The numbers fell for the second consecutive trading day on Tuesday as equities market sustained negative with indicators declining further by 0.35 per cent.
The All-Share Index (ASI) decreased by 101.13 points or 0.35 per cent to close at 28,432.27 against 28,533.40 recorded on Monday.
Also, the market capitalisation lost N52 billion to close at N14.645 trillion compared with N14.697 trillion achieved on Monday.
The downturn was impacted by losses recorded in medium and large capitalised stocks, amongst which are; Chemical and Allied Products (CAP), Dangote Sugar, Zenith Bank, UACN and Guaranty Trust Bank.
Union Bank of Nigeria and Wapic Insurance led the gainers’ table in percentage terms, gaining 10 per cent each, to close at N6.60 and 33k per share, respectively.
Law Union and Rock Insurance followed with 9.09 per cent to close at 84k per share.
Lasaco Assurance garnered 3.85 per cent to close at 27k, while Transcorp rose by 2.06 per cent to close at 99k per share.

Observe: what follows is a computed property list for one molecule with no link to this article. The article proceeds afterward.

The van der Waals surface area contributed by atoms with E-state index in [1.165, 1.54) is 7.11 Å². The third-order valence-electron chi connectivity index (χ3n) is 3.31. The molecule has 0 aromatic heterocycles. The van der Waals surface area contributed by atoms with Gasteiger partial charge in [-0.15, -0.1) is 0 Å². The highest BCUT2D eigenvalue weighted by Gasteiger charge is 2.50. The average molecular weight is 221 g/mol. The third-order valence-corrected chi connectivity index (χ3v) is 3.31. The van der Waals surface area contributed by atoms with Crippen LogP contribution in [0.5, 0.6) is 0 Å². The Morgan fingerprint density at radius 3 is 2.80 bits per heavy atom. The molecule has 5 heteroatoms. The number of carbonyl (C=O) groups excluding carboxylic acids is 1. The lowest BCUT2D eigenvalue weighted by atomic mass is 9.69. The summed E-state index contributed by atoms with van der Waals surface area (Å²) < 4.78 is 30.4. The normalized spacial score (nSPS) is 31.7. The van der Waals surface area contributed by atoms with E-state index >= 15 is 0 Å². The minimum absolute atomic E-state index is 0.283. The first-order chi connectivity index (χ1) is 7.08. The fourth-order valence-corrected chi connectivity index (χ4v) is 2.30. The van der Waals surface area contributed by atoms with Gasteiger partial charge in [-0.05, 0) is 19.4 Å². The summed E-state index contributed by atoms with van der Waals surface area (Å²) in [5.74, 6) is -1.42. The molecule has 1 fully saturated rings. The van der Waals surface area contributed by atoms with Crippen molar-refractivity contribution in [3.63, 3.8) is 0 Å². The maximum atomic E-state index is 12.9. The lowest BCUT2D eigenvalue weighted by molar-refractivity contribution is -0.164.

Conversely, NEM Insurance and Royal Exchange led the losers’ chart in percentage terms, dropping by 10 per cent each, to close at N2.16 and 27k per share, respectively.
Dangote Sugar Refinery followed with a decline of 9.78 per cent to close at N12.45 per share.
Chams shed 9.68 per cent to close at 28k, while CAP lost 9.60 per cent to close at N22.60 per share.
However, the total volume of shares traded increased by 1.30 per cent to 254.86 million shares valued at N3.04 billion traded in 5,199 deals.
This was against 251.59 million shares worth N3.15 billion achieved in 4, 752 deals on Monday.
The banking sector dominated the activity chart with Zenith Bank emerging the most active with 68.48 million shares valued at N1.31 billion.
FBN Holdings followed with an exchange of 32.66 million shares worth N193.69 million, while Access Bank traded 28.83 million shares valued at N259.55 million.
United Bank for Africa sold 23.63 million shares worth N174.62 million, while Guaranty Trust Bank transacted 13.27 million shares valued at N384.70 million.
Analysts blamed the poor market showing to investors’ concern over the recent USA visa ban on Nigeria.